Rangle River (1936)
After 15 years in Europe, Marion Hastings (Margaret Dare) returns to her father’s cattle property in western Queensland to help save it. Her ailing father (George Bryant) has no idea why his river is drying up. Marion is greeted coldly by her father’s right hand man, Dick Drake (Victor Jory), who resents her expensive tastes, but she wins him over. An English house guest, Reggie Mannister (Robert Coote) discovers the cause of the water shortage. The villainous neighbour, Donald Lawton (Cecil Perry) has secretly dammed the river. Marion and Reggie almost drown in the final showdown.
The dominance of Hollywood films in the Australian market goes back a long way, and it has been controversial for all of that time. Rangle River comes directly out of that controversy and shows the limits of trying to enforce one type of solution. The story was written by Zane Grey, the famous writer of pulp American westerns, during a fishing trip to Australia in 1935. It’s basically a western about a fight for territory – the great theme of the genre – with Australian accents and setting. Charles and Elsa Chauvel adapted Grey’s story for the production (uncredited), which was an equal partnership between National Studios, operators of the Pagewood Studio in Sydney, an Australian company, and the Australian branch of Columbia Pictures.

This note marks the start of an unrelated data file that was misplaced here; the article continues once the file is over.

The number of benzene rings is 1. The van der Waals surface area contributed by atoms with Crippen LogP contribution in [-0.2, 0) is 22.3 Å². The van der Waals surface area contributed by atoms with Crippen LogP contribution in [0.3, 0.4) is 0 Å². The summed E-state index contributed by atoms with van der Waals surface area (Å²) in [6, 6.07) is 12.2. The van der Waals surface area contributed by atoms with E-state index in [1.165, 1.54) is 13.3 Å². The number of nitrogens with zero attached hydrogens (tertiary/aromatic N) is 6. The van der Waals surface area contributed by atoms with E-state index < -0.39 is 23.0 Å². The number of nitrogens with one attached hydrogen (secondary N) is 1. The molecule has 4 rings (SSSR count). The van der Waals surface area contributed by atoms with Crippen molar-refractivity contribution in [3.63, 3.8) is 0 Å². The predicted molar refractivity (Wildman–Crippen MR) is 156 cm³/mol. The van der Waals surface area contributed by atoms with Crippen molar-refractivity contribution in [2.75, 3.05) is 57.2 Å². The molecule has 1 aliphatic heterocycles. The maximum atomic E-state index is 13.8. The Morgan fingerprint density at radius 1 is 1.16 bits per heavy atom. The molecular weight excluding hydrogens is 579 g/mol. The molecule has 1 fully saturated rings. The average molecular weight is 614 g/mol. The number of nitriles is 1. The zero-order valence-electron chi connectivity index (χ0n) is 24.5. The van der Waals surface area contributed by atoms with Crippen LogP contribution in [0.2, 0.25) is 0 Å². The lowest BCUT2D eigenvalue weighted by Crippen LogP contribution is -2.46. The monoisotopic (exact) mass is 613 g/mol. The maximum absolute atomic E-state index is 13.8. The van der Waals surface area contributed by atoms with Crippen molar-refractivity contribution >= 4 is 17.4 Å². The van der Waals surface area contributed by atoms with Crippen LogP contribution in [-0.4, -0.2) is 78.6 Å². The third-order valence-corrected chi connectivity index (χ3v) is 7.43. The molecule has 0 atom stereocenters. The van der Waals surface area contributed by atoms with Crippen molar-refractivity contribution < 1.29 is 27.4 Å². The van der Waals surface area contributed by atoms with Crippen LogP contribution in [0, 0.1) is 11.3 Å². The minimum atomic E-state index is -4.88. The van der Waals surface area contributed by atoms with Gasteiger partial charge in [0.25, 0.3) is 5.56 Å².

The film was a direct result of NSW government legislation, the Quota Act of 1935, which required exhibitors and distributors (most of which were Hollywood owned or controlled) to invest in, and show, a certain quota of Australian films for the next five years. The domination of Australian exhibition and distribution by American interests had been investigated by a royal commission in 1927, but little change came from its deliberations. The NSW government then passed its own act, designed to encourage local production with a quota system. Most of the American studios ignored the NSW Quota Act.
Rangle River was one of the few films made with American studio money, but the effect of that influence can be seen in the film’s ‘mid-pacific’ identity crisis. The director, original writer and many crew were Americans. Victor Jory, who plays the overseer Dick Drake, was a burly American journeyman actor, rather than an acknowledged star, whose presence appears to be calculated solely to ease the film’s path with American audiences. The only really interesting character is the eccentric upper class Englishman, Reggie Mannister, who is an Australian film cliché, rather than an American one. That suggests he was probably the creation of Charles and Elsa Chauvel’s work on the script, rather than Zane Grey’s original. Robert Coote, who plays him, delivers a fine performance, and most of the film’s comedy. Clarence Badger, the veteran director, settled in Australia after Rangle River. He made only one more film, another Australian production – That Certain Something (1941). He died in Sydney in 1964.